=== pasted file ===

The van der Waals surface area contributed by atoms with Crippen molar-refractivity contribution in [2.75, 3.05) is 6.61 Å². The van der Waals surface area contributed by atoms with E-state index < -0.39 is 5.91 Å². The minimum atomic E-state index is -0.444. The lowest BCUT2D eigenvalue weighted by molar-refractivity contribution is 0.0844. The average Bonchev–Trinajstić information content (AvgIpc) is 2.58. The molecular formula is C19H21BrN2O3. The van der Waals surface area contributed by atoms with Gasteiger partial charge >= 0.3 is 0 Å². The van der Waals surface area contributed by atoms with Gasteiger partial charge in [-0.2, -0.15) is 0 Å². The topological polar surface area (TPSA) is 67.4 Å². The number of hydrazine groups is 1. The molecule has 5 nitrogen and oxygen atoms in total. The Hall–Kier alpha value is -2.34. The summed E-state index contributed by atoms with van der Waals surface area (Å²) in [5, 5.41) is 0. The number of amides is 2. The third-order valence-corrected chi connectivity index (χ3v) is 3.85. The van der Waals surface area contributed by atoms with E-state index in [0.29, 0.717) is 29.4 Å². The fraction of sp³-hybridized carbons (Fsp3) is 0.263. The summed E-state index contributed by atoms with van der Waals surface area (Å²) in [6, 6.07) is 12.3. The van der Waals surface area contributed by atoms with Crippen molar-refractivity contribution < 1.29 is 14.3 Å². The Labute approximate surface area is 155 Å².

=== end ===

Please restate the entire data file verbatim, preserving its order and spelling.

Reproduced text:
The van der Waals surface area contributed by atoms with Crippen molar-refractivity contribution in [2.75, 3.05) is 6.61 Å². The van der Waals surface area contributed by atoms with E-state index < -0.39 is 5.91 Å². The minimum atomic E-state index is -0.444. The lowest BCUT2D eigenvalue weighted by molar-refractivity contribution is 0.0844. The average Bonchev–Trinajstić information content (AvgIpc) is 2.58. The molecular formula is C19H21BrN2O3. The van der Waals surface area contributed by atoms with Gasteiger partial charge >= 0.3 is 0 Å². The van der Waals surface area contributed by atoms with Gasteiger partial charge in [-0.2, -0.15) is 0 Å². The topological polar surface area (TPSA) is 67.4 Å². The number of hydrazine groups is 1. The molecule has 5 nitrogen and oxygen atoms in total. The Hall–Kier alpha value is -2.34. The summed E-state index contributed by atoms with van der Waals surface area (Å²) in [5, 5.41) is 0. The number of amides is 2. The third-order valence-corrected chi connectivity index (χ3v) is 3.85. The van der Waals surface area contributed by atoms with E-state index in [0.29, 0.717) is 29.4 Å². The fraction of sp³-hybridized carbons (Fsp3) is 0.263. The summed E-state index contributed by atoms with van der Waals surface area (Å²) in [6, 6.07) is 12.3. The van der Waals surface area contributed by atoms with Crippen molar-refractivity contribution < 1.29 is 14.3 Å². The Labute approximate surface area is 155 Å².